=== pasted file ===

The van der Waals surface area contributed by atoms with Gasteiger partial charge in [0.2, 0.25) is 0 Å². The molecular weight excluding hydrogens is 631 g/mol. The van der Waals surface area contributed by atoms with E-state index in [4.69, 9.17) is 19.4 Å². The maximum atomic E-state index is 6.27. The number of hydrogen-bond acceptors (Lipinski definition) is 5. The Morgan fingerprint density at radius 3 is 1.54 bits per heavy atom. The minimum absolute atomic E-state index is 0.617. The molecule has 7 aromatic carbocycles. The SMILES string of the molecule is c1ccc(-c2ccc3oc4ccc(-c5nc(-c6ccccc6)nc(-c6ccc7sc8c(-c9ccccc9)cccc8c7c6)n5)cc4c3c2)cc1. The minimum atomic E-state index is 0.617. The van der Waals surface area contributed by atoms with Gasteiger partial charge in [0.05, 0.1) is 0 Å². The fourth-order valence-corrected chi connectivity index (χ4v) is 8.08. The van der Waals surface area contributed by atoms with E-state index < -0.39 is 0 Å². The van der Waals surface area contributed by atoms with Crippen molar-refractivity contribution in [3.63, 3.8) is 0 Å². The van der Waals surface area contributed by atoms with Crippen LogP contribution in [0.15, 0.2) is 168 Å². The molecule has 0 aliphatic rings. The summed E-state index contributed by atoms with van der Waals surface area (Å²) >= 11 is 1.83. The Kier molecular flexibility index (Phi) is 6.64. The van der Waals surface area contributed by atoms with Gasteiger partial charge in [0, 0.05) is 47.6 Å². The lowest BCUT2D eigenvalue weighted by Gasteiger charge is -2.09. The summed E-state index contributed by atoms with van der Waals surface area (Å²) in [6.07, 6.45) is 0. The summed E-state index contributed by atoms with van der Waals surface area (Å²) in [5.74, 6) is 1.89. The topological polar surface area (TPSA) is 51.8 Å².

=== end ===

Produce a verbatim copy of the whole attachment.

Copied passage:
The van der Waals surface area contributed by atoms with Gasteiger partial charge in [0.2, 0.25) is 0 Å². The molecular weight excluding hydrogens is 631 g/mol. The van der Waals surface area contributed by atoms with E-state index in [4.69, 9.17) is 19.4 Å². The maximum atomic E-state index is 6.27. The number of hydrogen-bond acceptors (Lipinski definition) is 5. The Morgan fingerprint density at radius 3 is 1.54 bits per heavy atom. The minimum absolute atomic E-state index is 0.617. The molecule has 7 aromatic carbocycles. The SMILES string of the molecule is c1ccc(-c2ccc3oc4ccc(-c5nc(-c6ccccc6)nc(-c6ccc7sc8c(-c9ccccc9)cccc8c7c6)n5)cc4c3c2)cc1. The minimum atomic E-state index is 0.617. The van der Waals surface area contributed by atoms with Gasteiger partial charge in [0.05, 0.1) is 0 Å². The fourth-order valence-corrected chi connectivity index (χ4v) is 8.08. The van der Waals surface area contributed by atoms with E-state index < -0.39 is 0 Å². The van der Waals surface area contributed by atoms with Crippen molar-refractivity contribution in [3.63, 3.8) is 0 Å². The van der Waals surface area contributed by atoms with Crippen LogP contribution in [0.15, 0.2) is 168 Å². The molecule has 0 aliphatic rings. The summed E-state index contributed by atoms with van der Waals surface area (Å²) >= 11 is 1.83. The Kier molecular flexibility index (Phi) is 6.64. The van der Waals surface area contributed by atoms with Gasteiger partial charge in [0, 0.05) is 47.6 Å². The lowest BCUT2D eigenvalue weighted by Gasteiger charge is -2.09. The summed E-state index contributed by atoms with van der Waals surface area (Å²) in [6.07, 6.45) is 0. The summed E-state index contributed by atoms with van der Waals surface area (Å²) in [5.74, 6) is 1.89. The topological polar surface area (TPSA) is 51.8 Å².